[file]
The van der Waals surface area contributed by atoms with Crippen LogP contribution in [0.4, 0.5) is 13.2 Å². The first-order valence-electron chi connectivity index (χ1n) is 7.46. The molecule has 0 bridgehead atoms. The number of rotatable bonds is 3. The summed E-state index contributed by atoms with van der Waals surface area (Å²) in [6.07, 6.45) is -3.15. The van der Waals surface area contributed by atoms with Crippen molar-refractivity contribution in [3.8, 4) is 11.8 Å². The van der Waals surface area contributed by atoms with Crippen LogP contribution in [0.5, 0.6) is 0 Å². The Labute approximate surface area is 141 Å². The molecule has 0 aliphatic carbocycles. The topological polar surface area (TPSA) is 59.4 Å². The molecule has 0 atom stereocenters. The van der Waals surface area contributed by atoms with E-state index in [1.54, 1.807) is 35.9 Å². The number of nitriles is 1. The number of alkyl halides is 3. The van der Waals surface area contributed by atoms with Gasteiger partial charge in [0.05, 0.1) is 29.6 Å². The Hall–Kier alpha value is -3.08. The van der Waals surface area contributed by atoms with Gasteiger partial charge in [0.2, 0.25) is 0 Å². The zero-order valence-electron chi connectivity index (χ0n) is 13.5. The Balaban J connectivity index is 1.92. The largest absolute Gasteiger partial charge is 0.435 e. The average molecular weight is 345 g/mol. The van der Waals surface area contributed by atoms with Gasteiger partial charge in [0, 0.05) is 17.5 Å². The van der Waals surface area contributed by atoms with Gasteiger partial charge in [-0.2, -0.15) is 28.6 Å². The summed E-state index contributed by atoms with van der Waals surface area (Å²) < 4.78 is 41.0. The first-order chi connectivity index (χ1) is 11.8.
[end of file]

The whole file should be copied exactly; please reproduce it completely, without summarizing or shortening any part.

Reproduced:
The van der Waals surface area contributed by atoms with Crippen LogP contribution in [0.4, 0.5) is 13.2 Å². The first-order valence-electron chi connectivity index (χ1n) is 7.46. The molecule has 0 bridgehead atoms. The number of rotatable bonds is 3. The summed E-state index contributed by atoms with van der Waals surface area (Å²) in [6.07, 6.45) is -3.15. The van der Waals surface area contributed by atoms with Crippen molar-refractivity contribution in [3.8, 4) is 11.8 Å². The van der Waals surface area contributed by atoms with Crippen LogP contribution in [0.5, 0.6) is 0 Å². The Labute approximate surface area is 141 Å². The molecule has 0 aliphatic carbocycles. The topological polar surface area (TPSA) is 59.4 Å². The molecule has 0 atom stereocenters. The van der Waals surface area contributed by atoms with E-state index in [1.54, 1.807) is 35.9 Å². The number of nitriles is 1. The number of alkyl halides is 3. The van der Waals surface area contributed by atoms with Gasteiger partial charge in [0.05, 0.1) is 29.6 Å². The Hall–Kier alpha value is -3.08. The van der Waals surface area contributed by atoms with Gasteiger partial charge in [0.2, 0.25) is 0 Å². The zero-order valence-electron chi connectivity index (χ0n) is 13.5. The Balaban J connectivity index is 1.92. The largest absolute Gasteiger partial charge is 0.435 e. The average molecular weight is 345 g/mol. The van der Waals surface area contributed by atoms with Gasteiger partial charge in [0, 0.05) is 17.5 Å². The van der Waals surface area contributed by atoms with Gasteiger partial charge in [-0.2, -0.15) is 28.6 Å². The summed E-state index contributed by atoms with van der Waals surface area (Å²) < 4.78 is 41.0. The first-order chi connectivity index (χ1) is 11.8.